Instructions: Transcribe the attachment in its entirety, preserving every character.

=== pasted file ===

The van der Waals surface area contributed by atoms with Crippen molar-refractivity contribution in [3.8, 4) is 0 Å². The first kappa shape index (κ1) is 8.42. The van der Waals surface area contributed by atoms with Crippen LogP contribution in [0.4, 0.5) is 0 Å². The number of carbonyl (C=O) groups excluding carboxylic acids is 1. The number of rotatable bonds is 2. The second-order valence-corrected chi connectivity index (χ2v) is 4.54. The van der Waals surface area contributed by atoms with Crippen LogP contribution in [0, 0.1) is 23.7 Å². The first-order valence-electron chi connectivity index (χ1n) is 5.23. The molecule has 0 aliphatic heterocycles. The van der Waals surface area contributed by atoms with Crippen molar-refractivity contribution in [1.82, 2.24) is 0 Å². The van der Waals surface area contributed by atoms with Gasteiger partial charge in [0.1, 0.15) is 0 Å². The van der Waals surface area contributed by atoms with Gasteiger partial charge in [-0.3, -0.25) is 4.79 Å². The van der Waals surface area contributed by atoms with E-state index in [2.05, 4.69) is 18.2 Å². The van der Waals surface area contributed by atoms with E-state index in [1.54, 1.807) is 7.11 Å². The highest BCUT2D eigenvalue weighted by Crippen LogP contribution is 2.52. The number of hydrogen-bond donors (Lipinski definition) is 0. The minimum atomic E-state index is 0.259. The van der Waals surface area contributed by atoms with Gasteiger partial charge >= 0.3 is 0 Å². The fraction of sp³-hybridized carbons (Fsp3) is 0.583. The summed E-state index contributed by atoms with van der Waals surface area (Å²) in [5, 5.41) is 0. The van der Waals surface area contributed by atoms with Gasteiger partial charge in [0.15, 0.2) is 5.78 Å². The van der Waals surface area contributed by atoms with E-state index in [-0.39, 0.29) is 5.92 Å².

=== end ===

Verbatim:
The van der Waals surface area contributed by atoms with Crippen molar-refractivity contribution in [3.8, 4) is 0 Å². The first kappa shape index (κ1) is 8.42. The van der Waals surface area contributed by atoms with Crippen LogP contribution in [0.4, 0.5) is 0 Å². The number of carbonyl (C=O) groups excluding carboxylic acids is 1. The number of rotatable bonds is 2. The second-order valence-corrected chi connectivity index (χ2v) is 4.54. The van der Waals surface area contributed by atoms with Crippen LogP contribution in [0, 0.1) is 23.7 Å². The first-order valence-electron chi connectivity index (χ1n) is 5.23. The molecule has 0 aliphatic heterocycles. The van der Waals surface area contributed by atoms with Crippen molar-refractivity contribution in [1.82, 2.24) is 0 Å². The van der Waals surface area contributed by atoms with Gasteiger partial charge in [0.1, 0.15) is 0 Å². The van der Waals surface area contributed by atoms with Gasteiger partial charge in [-0.3, -0.25) is 4.79 Å². The van der Waals surface area contributed by atoms with E-state index in [2.05, 4.69) is 18.2 Å². The van der Waals surface area contributed by atoms with E-state index in [1.54, 1.807) is 7.11 Å². The highest BCUT2D eigenvalue weighted by Crippen LogP contribution is 2.52. The number of hydrogen-bond donors (Lipinski definition) is 0. The minimum atomic E-state index is 0.259. The van der Waals surface area contributed by atoms with Gasteiger partial charge >= 0.3 is 0 Å². The fraction of sp³-hybridized carbons (Fsp3) is 0.583. The summed E-state index contributed by atoms with van der Waals surface area (Å²) in [5, 5.41) is 0. The van der Waals surface area contributed by atoms with Gasteiger partial charge in [0.15, 0.2) is 5.78 Å². The van der Waals surface area contributed by atoms with E-state index in [-0.39, 0.29) is 5.92 Å².